Recent weeks have seen several victories for religious freedom not just in Texas, but in the greater United States. The Supreme Court upheld the constitutionality of the Bladensburg Peace Cross, and Texas Governor Greg Abbott signed SB 1978, the “Save Chick-fil-A Bill,” into law earlier this month. While these two events have been considered major victories for the preservation of Christian values and religious freedom, the circumstances that created these situations should be concerning for religious conservatives.

Consider for a moment the events leading up to this recent SCOTUS ruling. An atheist advocacy group, the American Humanist Association (AHA), declared that the Bladensburg Peace Cross monument must be unconstitutional because it is a clear religious symbol displayed in full public view. While the ensuing 7-2 SCOTUS ruling in favor of the constitutionality of the monument correctly outlined why a cross-shaped war memorial does not in any way “coerce” someone into Christian religious worship, the effect of groups such as AHA waging war against public displays of religious faith has started to significantly affect local communities across the nation.

At the beginning of the 86th Texas Legislative Session, Texas Democrats introduced a slate of billsdubbed the “Ban the Bible” bills by Texas Values President Jonathan Saenz – targeting businesses and professionals that may act under some sort of Christian moral code. Jack Phillips, the now-famous owner of Masterpiece Cakeshop in Lakewood, Colorado, is being sued for a third time under familiar charges of discriminatory business practices. If bills such as these should pass through the Texas legislature in the future, a similar situation could easily happen to a local business owner in Texas.

Texas Democrats have already begun to make headway on this secularist, anti-Christian agenda at the local level. Senate Bill 1978 was pushed this legislative session by Republicans as a direct response the city council of San Antonio barring popular fast-food chain Chick-fil-A from opening a store at a local airport. Chick-fil-A, a restaurant chain owned by an openly Christian family, has faced widespread criticism from left-wing activists for nearly a decade for the open expression of traditional Christian social views by the owners. The company also routinely donates to Christian charities, some of which openly endorse a biblical, traditional view of marriage and sexuality.

To progressives, Chick-fil-A’s endorsement of these groups is just as discriminatory as refusing service to someone based on their race, gender, or sexuality, although there is no account of such a thing ever happening at a Chick-fil-A store. San Antonio’s city council found Chick-fil-A’s friendly and relatively unthreatening business model (a reality that anyone who has actually been to one of the restaurants can confirm) detestable enough to say that the franchise is not welcome in their airport, despite the chain’s continued growth in popularity and positive reception in the court of popular opinion.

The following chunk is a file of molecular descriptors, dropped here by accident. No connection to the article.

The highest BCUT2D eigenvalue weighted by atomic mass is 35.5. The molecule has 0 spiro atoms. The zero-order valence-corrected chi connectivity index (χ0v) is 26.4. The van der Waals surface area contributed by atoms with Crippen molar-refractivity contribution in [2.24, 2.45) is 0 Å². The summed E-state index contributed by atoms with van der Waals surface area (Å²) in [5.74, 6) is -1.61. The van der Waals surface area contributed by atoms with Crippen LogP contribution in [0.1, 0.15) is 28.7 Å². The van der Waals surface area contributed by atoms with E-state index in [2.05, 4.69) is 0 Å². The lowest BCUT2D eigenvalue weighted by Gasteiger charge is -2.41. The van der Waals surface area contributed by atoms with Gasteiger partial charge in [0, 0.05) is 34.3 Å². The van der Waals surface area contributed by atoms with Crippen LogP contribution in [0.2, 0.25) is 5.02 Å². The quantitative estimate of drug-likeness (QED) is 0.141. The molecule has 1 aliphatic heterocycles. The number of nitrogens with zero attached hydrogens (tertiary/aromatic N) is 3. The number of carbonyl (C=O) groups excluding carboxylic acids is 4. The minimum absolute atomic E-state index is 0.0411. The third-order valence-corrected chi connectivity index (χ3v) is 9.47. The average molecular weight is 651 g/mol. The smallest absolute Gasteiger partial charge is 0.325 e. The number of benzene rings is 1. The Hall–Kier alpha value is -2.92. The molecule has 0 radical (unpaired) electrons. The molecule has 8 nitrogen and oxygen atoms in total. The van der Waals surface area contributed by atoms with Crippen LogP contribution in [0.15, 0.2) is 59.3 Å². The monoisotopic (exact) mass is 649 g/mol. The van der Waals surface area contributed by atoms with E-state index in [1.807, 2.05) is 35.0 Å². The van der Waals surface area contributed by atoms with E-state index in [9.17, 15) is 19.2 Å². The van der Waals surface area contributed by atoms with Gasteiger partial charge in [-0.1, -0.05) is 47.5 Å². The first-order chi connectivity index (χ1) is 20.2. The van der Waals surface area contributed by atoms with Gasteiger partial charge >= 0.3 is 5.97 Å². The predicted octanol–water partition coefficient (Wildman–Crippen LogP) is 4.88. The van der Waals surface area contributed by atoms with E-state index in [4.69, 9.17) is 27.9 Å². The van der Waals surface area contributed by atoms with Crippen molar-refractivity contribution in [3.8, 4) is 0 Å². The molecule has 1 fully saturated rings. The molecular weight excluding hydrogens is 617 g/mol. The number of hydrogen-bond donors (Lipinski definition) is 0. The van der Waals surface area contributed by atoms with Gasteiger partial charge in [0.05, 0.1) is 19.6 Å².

Another example of militant secularists attempting to force their agenda on small communities occurred this past May in Coldspring, Texas, when a Wisconsin-based anti-religious group called Freedom from Religion Foundation (FFRF) attempted to force the county courthouse to take down crosses displayed in the windows of the building.

While the county lawmakers voted unanimously to keep the crosses present in the windows, this event shows that rabid secularist groups such as FFRF and AHA are not merely concerned with ensuring our federal government stays secular. Rather, they wholly intend to disrupt local communities in which religion is deeply entrenched and enforce their secularist agenda on law-abiding individuals. This is no longer a national issue to be fought in higher courts and in bills in Congress. It is a local issue that directly affects the lives of the average American citizen. The motivations of groups such as FFRF were not lost on the citizens of Coldspring:

“Their religion is humanism. What they’re saying is Christ followers cannot express their freedom, their voice of worship, their voice of God. Yet, they want to express themselves.”

“Freedom from Religion Foundation, you’re forcing up your beliefs upon others.”

Religious individuals that serve in local governments and especially in our state governments must not take these threats lightly. Simply staving off attacks from secularist radicals is not enough when they keep coming back for more. Conservative activists and legislators must draw a line in the sand when it comes to religious issues and make a firm commitment to uphold the values of our communities against enforced secularism through their votes and on the campaign trail.

While the US government is secular in practice, our nation cannot sustain the weaponized brand of secularism that is emerging in the form of lawsuits from anti-religious activist groups and targeting legislation. These groups do not want openly Christian citizens to succeed in business, and they don’t want to be reminded of the presence of Christians while out in public. They do not want to tolerate those views and lifestyles, despite proselytizing about their own perceived “open-mindedness.” There are few better examples of our freedom as citizens of this country than having the ability to worship where we choose, express our values openly, and run our homes and businesses the way we see fit. Once these freedoms are terminated, a fundamental component of our shared American culture will be lost.

Grant Hillman

Grant Hillman is a Senior at Baylor University, majoring in History and minoring in Political Science. He currently serves as Vice Chairman of Baylor's Young Conservatives of Texas chapter.


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